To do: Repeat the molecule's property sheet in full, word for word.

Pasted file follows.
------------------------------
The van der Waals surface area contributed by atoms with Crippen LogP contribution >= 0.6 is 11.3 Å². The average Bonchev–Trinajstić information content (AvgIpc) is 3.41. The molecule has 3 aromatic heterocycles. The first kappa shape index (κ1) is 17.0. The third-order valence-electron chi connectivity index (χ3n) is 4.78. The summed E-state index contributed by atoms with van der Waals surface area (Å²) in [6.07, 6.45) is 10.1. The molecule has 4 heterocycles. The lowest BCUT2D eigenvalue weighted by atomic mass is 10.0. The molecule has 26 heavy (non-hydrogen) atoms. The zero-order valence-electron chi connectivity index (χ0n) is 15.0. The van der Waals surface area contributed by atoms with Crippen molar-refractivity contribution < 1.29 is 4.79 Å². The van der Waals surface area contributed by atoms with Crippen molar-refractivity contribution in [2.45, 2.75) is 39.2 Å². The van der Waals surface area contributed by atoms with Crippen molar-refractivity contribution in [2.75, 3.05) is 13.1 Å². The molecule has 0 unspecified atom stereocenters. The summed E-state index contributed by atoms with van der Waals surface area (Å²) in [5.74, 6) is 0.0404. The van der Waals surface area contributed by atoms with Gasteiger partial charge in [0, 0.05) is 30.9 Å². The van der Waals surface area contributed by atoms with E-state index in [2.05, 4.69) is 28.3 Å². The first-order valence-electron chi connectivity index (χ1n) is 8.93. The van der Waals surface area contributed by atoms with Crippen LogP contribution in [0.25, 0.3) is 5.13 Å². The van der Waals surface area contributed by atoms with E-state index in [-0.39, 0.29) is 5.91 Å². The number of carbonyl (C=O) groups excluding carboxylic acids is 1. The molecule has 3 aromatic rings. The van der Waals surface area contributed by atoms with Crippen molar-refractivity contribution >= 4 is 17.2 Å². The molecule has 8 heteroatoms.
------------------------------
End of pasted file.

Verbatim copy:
The van der Waals surface area contributed by atoms with Crippen LogP contribution >= 0.6 is 11.3 Å². The average Bonchev–Trinajstić information content (AvgIpc) is 3.41. The molecule has 3 aromatic heterocycles. The first kappa shape index (κ1) is 17.0. The third-order valence-electron chi connectivity index (χ3n) is 4.78. The summed E-state index contributed by atoms with van der Waals surface area (Å²) in [6.07, 6.45) is 10.1. The molecule has 4 heterocycles. The lowest BCUT2D eigenvalue weighted by atomic mass is 10.0. The molecule has 26 heavy (non-hydrogen) atoms. The zero-order valence-electron chi connectivity index (χ0n) is 15.0. The van der Waals surface area contributed by atoms with Crippen molar-refractivity contribution < 1.29 is 4.79 Å². The van der Waals surface area contributed by atoms with Crippen molar-refractivity contribution in [2.45, 2.75) is 39.2 Å². The van der Waals surface area contributed by atoms with Crippen molar-refractivity contribution in [2.75, 3.05) is 13.1 Å². The molecule has 0 unspecified atom stereocenters. The summed E-state index contributed by atoms with van der Waals surface area (Å²) in [5.74, 6) is 0.0404. The van der Waals surface area contributed by atoms with Gasteiger partial charge in [0, 0.05) is 30.9 Å². The van der Waals surface area contributed by atoms with E-state index in [2.05, 4.69) is 28.3 Å². The first-order valence-electron chi connectivity index (χ1n) is 8.93. The van der Waals surface area contributed by atoms with Crippen LogP contribution in [0.25, 0.3) is 5.13 Å². The van der Waals surface area contributed by atoms with E-state index in [-0.39, 0.29) is 5.91 Å². The number of carbonyl (C=O) groups excluding carboxylic acids is 1. The molecule has 3 aromatic rings. The van der Waals surface area contributed by atoms with Crippen molar-refractivity contribution >= 4 is 17.2 Å². The molecule has 8 heteroatoms.